Bundy v. US District Court for the District of Nevada, Las Vegas

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After the district court denied attorney Larry Klayman's application to be admitted pro hac vice in the high-profile criminal trial of Cliven Bundy, Bundy sought a writ of mandamus to force the district court to admit Klayman. The court denied relief, concluding that the district court had more than ample cause to turn down Klayman’s application: he is involved in an ethics proceeding before the District of Columbia Bar, and he was not candid with the court about the status of those proceedings; he disclosed that he was twice barred in perpetuity from appearing pro hac vice before judges in the Central District of California and the Southern District of New York, but he failed to list numerous cases—all available on Westlaw or LEXIS—in which he has been reprimanded, denied pro hac vice status, or otherwise sanctioned for violating various local rules; and he has a record of going after judges personally, and shortly after Chief Judge Gloria Navarro denied his application, Bundy filed a frivolous Bivens action against her in her own court. View "Bundy v. US District Court for the District of Nevada, Las Vegas" on Justia Law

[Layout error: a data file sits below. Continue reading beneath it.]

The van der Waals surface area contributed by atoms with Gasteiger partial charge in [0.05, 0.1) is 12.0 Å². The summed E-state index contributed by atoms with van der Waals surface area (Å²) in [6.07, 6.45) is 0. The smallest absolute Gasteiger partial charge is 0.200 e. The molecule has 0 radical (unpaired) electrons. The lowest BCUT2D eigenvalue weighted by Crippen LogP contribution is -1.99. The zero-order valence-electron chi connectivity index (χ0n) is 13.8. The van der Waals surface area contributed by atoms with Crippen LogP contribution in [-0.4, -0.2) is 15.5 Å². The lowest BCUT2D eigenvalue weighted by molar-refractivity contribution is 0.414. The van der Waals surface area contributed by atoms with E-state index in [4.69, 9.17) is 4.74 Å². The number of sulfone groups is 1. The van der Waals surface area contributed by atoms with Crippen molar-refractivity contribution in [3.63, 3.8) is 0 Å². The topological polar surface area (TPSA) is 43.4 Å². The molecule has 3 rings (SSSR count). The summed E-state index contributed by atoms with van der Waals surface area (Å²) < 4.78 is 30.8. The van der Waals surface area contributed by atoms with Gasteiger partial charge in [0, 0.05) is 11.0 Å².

Posted in: Legal Ethics

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